Flares are back in fashion

With the release of Super 8 imminent there has been some discussion over Mr Abrams liberal use of lens flares. Many critics have mulled over their application and possible meaning and comedy mileage has been found in sketches and memes across the web. Are they being over-used?  Possibly, I guess it's all down to context. Lens flares on the bridge of the Enterprise, a gleaming hub of lights and screens? Okay. In a remote ice cavern with no light source what-so-ever? Perhaps not.

It's not just flares, however, that are in question but an emerging trend whereby film-makers are actively alerting us to the presence of the lens. In both Indiana Jones and the Kingdom of the Crystal Skull and Hellboy II: The Golden Army there are moments where small creatures are crushed and their post-produced gooey innards are ejaculated (stop it) onto the camera lens.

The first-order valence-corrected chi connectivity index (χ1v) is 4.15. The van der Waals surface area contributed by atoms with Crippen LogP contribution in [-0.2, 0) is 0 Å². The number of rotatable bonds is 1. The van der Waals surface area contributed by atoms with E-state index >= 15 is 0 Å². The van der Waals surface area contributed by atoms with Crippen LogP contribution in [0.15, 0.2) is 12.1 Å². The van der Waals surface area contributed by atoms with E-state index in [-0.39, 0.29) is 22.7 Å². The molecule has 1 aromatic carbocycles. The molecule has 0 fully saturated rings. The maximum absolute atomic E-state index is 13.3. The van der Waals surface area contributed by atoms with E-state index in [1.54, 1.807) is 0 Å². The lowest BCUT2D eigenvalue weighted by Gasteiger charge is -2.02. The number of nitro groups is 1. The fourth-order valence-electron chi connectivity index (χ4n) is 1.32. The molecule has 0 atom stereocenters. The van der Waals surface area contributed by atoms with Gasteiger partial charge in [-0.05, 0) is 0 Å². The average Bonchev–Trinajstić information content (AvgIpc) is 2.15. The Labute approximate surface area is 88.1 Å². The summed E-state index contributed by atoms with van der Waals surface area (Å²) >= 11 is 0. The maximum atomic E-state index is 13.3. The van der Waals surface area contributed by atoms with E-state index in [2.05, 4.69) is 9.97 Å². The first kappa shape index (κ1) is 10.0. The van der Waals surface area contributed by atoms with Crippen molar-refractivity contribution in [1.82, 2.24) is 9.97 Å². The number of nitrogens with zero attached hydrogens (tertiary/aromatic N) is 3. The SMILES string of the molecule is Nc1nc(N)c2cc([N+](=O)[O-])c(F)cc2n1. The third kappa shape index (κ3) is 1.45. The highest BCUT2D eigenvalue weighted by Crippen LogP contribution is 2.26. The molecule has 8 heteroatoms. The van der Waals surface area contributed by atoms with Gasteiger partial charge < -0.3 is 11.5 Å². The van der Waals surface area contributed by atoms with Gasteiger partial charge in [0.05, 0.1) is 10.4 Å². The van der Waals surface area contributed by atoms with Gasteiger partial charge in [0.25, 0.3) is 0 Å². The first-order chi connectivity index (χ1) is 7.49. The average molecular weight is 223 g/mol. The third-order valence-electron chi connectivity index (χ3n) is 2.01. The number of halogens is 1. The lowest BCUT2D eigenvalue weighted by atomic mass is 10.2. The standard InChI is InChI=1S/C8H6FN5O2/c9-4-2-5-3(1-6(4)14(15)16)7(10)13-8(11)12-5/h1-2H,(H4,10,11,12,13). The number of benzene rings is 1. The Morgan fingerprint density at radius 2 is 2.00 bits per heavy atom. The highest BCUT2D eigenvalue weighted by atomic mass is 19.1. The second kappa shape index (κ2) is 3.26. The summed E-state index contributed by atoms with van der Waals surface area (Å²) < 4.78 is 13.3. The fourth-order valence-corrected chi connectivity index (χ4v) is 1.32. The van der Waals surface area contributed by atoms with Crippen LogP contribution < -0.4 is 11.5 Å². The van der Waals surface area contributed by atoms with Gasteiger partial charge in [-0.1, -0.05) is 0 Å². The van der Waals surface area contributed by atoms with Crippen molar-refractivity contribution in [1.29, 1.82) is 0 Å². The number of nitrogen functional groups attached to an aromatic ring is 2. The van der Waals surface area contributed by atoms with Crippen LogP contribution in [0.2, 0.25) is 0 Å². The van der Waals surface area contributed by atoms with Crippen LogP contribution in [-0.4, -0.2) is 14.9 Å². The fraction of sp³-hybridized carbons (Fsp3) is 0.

Surely this just destroys the carefully constructed facade that the audience have, if they are behaving themselves, agreed to buy into? Surely it's no different to catching a glimpse of a digital watch on a Roman, or a microphone peeping into shot. Only in these cases, great lengths have been taken to place that watch and that microphone into the full view of the audience. What up with that?

During a dalliance in filmmaking myself (the Doctor has fingers in many metaphorical pies. Curiously a number of literal ones too) I made an interesting discovery while checking the rushes for a particular scene. It appeared that I had been so caught up in the creative moment that I had not checked my lens was clean. The rogue spots and smudges that peppered the lens created some irregular results. Areas of blurring, primarily, but the way in which the light behaved as it made its way through to the CCD had also changed, albeit subtly. It was beautiful, in an ugly sort of way.  It was a happy accident and one that was kept in the final edit.

I kept it because it was not exposing artifice. Microphones, poor costuming and continuity mishaps are all technical errors showing the audience how the facade was constructed. Exposing the audience to the lens only exposes them to the way in which it is presented. 

Like seeing the brushstrokes in an oil painting, when used appropriately it exposes the technique, not the technical.


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